Inside the world of a social media influencer; how content creating generates cash

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CHICAGO (CBS) — He took a video of himself drinking lemonade every day for more than 6 months then called CBS2. Why is this a story? Well, the Sycamore man was making money doing it, and the Morning Insiders got to thinking: how do influencers generate cash?

Lauren Victory took a look at how social media sausage is made with the help of two local TikTok stars.

It felt like 105 degrees in Douglass Park, but Robert Carpenter was there to crank up the heat on his TikTok account.

“I try to post at least three to four times a day,” said the 21-year-old.

Older adults might not understand the appeal of content creating, but Carpenter’s seemingly mundane challenges – like guzzling lemonade for 200 days in a row – have helped him meet famous people, like Lyrical Lemonade’s Cole Bennett, a music video director. 

Losing it while playing “Sweet Home Alabama” for 7 hours straight caught CBS 2’s attention last year. We told the band and Lynyrd Skynyrd’s lead singer invited Carpenter and his friends to a show. 

The influencer is racking up cool experiences and raking in cash. He estimates he made about $2,000 over the past three years.

“When I finally started getting paid for TikTok, I was like, ‘Wow. I have an opportunity. I have a real shot at this,'” said Carpenter who lives in Sycamore.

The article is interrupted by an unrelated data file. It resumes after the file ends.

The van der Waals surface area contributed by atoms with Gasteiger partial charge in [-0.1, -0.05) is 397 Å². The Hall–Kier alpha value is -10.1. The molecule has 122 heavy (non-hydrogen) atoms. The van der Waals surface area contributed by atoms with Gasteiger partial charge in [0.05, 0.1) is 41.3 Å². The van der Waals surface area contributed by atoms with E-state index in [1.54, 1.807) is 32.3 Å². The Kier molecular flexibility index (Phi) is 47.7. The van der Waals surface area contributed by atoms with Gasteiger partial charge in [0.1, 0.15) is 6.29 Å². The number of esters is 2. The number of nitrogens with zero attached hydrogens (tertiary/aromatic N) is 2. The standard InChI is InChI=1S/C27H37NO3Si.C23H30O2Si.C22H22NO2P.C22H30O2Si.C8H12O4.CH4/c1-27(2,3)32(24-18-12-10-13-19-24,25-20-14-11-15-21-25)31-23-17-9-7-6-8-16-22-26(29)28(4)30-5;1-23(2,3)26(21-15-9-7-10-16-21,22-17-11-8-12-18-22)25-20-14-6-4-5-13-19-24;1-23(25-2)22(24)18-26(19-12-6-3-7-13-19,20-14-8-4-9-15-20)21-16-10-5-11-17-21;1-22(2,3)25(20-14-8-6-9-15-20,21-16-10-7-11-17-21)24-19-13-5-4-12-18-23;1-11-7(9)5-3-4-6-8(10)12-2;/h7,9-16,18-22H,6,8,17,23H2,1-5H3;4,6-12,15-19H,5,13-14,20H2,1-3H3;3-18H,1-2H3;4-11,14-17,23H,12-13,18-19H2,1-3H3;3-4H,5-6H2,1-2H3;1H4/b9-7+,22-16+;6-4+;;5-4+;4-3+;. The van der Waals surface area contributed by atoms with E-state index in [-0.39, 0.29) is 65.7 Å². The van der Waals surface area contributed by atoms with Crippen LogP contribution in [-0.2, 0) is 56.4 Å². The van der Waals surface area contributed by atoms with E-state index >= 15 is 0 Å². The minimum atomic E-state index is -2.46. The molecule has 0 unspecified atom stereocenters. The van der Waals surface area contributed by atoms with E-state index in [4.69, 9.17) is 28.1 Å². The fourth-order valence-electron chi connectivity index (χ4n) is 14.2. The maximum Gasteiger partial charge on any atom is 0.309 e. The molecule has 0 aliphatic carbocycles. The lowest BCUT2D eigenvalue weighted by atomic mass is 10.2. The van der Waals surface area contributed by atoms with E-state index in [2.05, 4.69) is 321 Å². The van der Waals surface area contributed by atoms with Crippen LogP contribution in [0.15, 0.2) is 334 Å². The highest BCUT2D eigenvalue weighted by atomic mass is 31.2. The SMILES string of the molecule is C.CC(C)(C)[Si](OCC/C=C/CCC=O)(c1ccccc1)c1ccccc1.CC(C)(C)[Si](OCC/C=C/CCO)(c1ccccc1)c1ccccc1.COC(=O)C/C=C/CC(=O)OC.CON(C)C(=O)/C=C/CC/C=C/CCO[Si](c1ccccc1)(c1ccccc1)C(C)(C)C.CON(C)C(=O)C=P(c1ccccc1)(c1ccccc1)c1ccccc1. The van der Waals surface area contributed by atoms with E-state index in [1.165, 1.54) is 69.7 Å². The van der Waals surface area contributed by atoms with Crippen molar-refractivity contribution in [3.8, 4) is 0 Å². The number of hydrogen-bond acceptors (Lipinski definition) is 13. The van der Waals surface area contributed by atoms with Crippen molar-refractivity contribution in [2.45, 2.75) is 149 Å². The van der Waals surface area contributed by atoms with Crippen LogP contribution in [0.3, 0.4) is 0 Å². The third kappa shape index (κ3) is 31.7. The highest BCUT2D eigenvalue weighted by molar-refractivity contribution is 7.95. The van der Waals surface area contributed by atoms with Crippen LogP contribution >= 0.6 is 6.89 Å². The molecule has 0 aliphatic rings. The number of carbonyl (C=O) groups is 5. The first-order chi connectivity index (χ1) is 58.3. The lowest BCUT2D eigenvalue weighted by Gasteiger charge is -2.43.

Millions have seen videos posted by Dr. Katrine Wallace from University of Illinois Chicago. She creates content about COVID-19 and other diseases.

She’s paid based on views every few weeks out of the TikTok Creator Fund. Guidelines state that video makers can get money if they have an account in good standing and:

– Are at least 18 years old
– Have at least 10,000 followers
– Have at least 100,000 video views in the last 30 days
– Post original content

“I made a whopping $648,” said Wallace who showed us her 1099 federal income tax form.

The epidemiologist could make more if she accepted sponsorship opportunities, or if she linked to certain products. She says she declines the offers.

“I don’t think there’s anything wrong with those things. It’s just that my mission is public health information, and I need to build trust in order to get people to believe what I’m saying,” said Dr. Wallace.

Carpenter does a few sponsorship videos, but mostly he’s breaking a sweat to try to break into the digital marketing industry.

TikTok dedicates a whole section about “branded content” rules on its website but there’s no simple explanation of what’s allowed for a paid partnership. 

Perhaps a sign of the times – the Federal Trade Commission created a guide it calls “Disclosures 101 for Social Media Influencers.” 



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